Positioned as the sportiest among Chery Auto’s local offerings, the Tiggo 7 does have the right ingredients, at least on paper. It uses the larger Tiggo 8’s turbocharged 1.5-liter engine (145 horsepower, 210 Nm of torque), and together with a body that’s 101 kilograms lighter it should at least give formidable straight-line punch, right? Well, not exactly. Similar to the Tiggo 8, the 6-speed dual clutch here is tuned more for comfort than outright response. Most of the time, it’s preoccupied in trying to mitigate or quelling shift shock (it does so quite convincingly, actually). Switching over to Sport or jabbing the throttle does liven things a bit, but not by much. Of note though: once it gets going, it’s fast.

The Tiggo 7’s ride and handling characteristics are also parallel to that of the powertrain. Thrown into a corner, it prefers to roll through them. It’s tidy enough, but the roly-poly feel means steering corrections are necessary to keep it in line. What it trades for that sense of agility is one plush, cushy ride. The suspension is tuned towards the soft side, but unlike in the case of the Ford Territory, the body structure (despite the giant sunroof) plays along. As a result, no one will feel car sick, and there’s no noticeable dive during braking.

Overall, the Chery Tiggo 7 doesn’t carry the same level of whizz-bang as the competition. It can’t claim to have all the toys to make a tech-loving millennial wet their pants, nor can it claim some sort of Swedish engineering connection. What it is, is a silent worker—content to blend in the background, toiling away to make sure you get to your destination in relative comfort. On paper, it blends along with the myriad of Chinese crossovers. In practice though, it manages to nail most of the basic ingredients resulting in a compact SUV that’s comfortable in its own skin.

2020 Chery Tiggo 7 Comfort

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Ownership 2020 Chery Tiggo 7 1.5T Comfort
Year Introduced 2019
Vehicle Classification Compact SUV
Warranty 5 years / 150,000 kilometers,
10 years / 1,000,000 kilometers (powertrain)
The Basic
Body Type 5-door SUV
Seating 5
Engine / Drive F/F
Under the Hood
Displacement (liters) 1.5
Aspiration Turbocharged
Fuel Delivery EFI
Layout / # of Cylinders I4
BHP @ rpm 145 @ 5,500
Nm @ rpm 210 @ 1,750-4,400
Fuel / Min. Octane Gasoline / 91~
Transmission 6 DCT
Cruise Control Yes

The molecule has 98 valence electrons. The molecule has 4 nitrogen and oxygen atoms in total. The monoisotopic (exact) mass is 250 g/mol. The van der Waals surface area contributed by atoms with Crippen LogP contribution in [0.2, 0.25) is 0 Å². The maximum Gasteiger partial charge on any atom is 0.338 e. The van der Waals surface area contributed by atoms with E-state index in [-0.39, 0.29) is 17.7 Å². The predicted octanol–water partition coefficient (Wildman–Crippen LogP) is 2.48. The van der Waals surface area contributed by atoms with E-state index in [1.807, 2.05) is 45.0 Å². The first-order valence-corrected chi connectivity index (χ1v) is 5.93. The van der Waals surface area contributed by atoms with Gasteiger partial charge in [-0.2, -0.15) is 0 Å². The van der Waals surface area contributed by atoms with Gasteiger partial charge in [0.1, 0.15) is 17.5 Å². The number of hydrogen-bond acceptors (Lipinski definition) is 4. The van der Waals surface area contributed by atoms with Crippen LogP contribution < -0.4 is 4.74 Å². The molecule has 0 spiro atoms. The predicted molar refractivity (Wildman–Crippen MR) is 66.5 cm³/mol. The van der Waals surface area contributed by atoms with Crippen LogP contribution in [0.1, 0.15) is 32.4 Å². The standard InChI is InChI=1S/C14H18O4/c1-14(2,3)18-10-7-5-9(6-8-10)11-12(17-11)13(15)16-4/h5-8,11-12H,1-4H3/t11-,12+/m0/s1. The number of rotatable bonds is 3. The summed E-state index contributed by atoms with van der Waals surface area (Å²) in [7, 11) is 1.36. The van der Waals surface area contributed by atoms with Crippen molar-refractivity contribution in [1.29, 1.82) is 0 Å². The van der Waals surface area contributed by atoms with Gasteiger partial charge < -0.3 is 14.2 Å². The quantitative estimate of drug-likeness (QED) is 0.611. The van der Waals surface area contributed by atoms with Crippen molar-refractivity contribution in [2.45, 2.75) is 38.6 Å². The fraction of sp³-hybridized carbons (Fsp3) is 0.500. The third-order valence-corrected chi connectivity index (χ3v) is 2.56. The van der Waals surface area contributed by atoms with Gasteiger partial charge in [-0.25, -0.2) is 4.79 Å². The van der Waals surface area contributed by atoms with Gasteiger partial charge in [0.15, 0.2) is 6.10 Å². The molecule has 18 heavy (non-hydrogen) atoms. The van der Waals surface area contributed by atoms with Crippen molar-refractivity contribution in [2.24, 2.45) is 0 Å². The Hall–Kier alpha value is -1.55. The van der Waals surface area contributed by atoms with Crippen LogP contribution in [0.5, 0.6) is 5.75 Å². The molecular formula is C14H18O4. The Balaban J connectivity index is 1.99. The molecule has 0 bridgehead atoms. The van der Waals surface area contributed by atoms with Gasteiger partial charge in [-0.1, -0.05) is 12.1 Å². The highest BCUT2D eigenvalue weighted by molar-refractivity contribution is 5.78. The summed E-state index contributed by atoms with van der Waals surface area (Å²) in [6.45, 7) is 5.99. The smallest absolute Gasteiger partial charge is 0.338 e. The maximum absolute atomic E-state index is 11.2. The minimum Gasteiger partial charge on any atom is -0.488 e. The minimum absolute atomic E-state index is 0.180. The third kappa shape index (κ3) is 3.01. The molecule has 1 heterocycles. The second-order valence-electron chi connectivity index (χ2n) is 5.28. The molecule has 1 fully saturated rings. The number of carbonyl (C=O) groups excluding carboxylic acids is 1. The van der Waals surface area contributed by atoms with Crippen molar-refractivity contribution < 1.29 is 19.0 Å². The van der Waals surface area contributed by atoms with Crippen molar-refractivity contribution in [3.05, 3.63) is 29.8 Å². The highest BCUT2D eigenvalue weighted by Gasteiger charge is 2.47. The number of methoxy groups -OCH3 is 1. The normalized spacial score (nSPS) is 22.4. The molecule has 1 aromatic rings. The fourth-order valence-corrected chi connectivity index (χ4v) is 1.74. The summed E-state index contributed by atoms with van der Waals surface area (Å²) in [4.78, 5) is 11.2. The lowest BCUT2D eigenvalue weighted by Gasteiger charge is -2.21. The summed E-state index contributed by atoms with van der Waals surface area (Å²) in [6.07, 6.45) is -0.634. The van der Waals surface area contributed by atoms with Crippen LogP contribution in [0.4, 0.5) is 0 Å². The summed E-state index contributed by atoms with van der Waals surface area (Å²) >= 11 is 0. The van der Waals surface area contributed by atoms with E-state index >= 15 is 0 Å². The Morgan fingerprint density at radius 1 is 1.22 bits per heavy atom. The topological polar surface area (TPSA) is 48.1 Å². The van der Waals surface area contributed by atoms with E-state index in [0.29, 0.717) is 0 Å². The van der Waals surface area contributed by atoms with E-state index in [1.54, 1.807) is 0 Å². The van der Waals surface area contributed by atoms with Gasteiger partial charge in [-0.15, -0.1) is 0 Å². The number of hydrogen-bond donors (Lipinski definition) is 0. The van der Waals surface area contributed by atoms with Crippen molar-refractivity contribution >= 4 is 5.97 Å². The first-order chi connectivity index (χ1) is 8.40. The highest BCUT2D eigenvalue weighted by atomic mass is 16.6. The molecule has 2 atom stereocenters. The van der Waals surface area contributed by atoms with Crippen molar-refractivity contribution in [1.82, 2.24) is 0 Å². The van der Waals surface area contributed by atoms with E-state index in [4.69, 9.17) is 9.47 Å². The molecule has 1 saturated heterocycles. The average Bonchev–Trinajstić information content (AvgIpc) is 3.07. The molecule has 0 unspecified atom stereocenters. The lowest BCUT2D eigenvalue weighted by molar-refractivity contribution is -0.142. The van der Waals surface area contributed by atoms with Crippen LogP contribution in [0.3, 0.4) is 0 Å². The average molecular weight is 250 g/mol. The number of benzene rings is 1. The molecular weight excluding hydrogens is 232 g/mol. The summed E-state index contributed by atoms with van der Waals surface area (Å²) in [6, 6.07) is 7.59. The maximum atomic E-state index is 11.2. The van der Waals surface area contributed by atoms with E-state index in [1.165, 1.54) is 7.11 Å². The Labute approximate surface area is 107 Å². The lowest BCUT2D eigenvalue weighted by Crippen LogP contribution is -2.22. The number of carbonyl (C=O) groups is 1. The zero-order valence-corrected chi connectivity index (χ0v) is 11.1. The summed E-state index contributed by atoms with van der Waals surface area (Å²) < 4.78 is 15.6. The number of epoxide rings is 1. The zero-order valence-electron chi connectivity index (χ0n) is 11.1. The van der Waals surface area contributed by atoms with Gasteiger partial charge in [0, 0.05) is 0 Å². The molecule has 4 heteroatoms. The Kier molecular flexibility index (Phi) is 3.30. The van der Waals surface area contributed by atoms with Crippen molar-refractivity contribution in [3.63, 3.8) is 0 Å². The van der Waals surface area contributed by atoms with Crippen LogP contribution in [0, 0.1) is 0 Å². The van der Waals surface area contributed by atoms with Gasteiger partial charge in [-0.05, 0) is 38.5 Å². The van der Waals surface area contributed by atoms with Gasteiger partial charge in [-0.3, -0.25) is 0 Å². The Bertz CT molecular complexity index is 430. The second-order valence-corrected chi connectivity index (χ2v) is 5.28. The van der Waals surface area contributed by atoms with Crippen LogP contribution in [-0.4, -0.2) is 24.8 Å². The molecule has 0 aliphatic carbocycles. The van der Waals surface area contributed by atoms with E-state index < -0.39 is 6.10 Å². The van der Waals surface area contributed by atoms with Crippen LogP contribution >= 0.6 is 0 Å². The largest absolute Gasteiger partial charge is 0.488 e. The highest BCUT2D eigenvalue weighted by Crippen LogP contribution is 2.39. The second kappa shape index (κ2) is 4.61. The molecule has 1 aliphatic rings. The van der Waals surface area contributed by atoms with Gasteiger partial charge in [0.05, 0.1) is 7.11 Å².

Fuel Economy @ Ave. Speed 8.77 km/L @ 16 km/h
Dimensions and Weights
Length (mm) 4,505
Width (mm) 1,837
Height (mm) 1,670
Wheelbase (mm) 2,670
Curb Weight (kg) 1,440
Suspension and Tires
Front Suspension Independent, MacPherson Strut
Rear Suspension Independent, Multi-Link
Front Brakes Vented Disc
Rear Brakes Disc
Tires Maxxis Bravo HP M3 225/60R18 H (f & r)
Wheels Alloy
Safety Features
Airbags 6
Anti-Lock Brakes (ABS) Yes, with EBD
Traction / Stability Control Yes
Parking Sensors Yes, Front & Rear, w/ Rear Camera
Front Seatbelts 3-pt ELR with pre-tensioner x 2
Rear Seatbelts 3-pt ELR x 3
ISOFIX Child Seat Anchor Yes
Other Safety Features Hill Hold Assist
Hill Descent Control
Tire Pressure Monitoring System
Exterior Features
Headlights Halogen (as tested),
LED (as standard)
Fog Lamps Yes, Front & Rear
Auto Lights Yes
Rain-sensing Wipers Yes
Interior Features
Steering Wheel Adjust Tilt
Steering Wheel Material Leather
Seating Adjustment (driver) Manual, 6-way
Seating Adjustment (front passenger) Manual, 4-way
Seating Surface PVC
Folding Rear Seat Yes, 60/40
On-Board Computer Yes
Convenience Features
Power Steering Yes
Power Door Locks Yes
Power Windows Yes
Power Mirrors Yes, w/ Fold
Proximity Key Yes
Climate Control Yes, w/ Rear Vents
Audio System Stereo
Apple CarPlay
# of Speakers 6
Steering Controls Yes


  1. It was interesting, up until the point where I read 6-speed dual clutch. I hate dual clutch

  2. Sadly, it uses a dry DCT. Dry DCTs are not known to be reliable. I hope every manufacturer includes the type of DCT (if equipped) they are using in the spec sheet.

  3. I had never seen one on the road so forget it. Let see the all new Tiggo7 Pro if it's Outclass the competitions.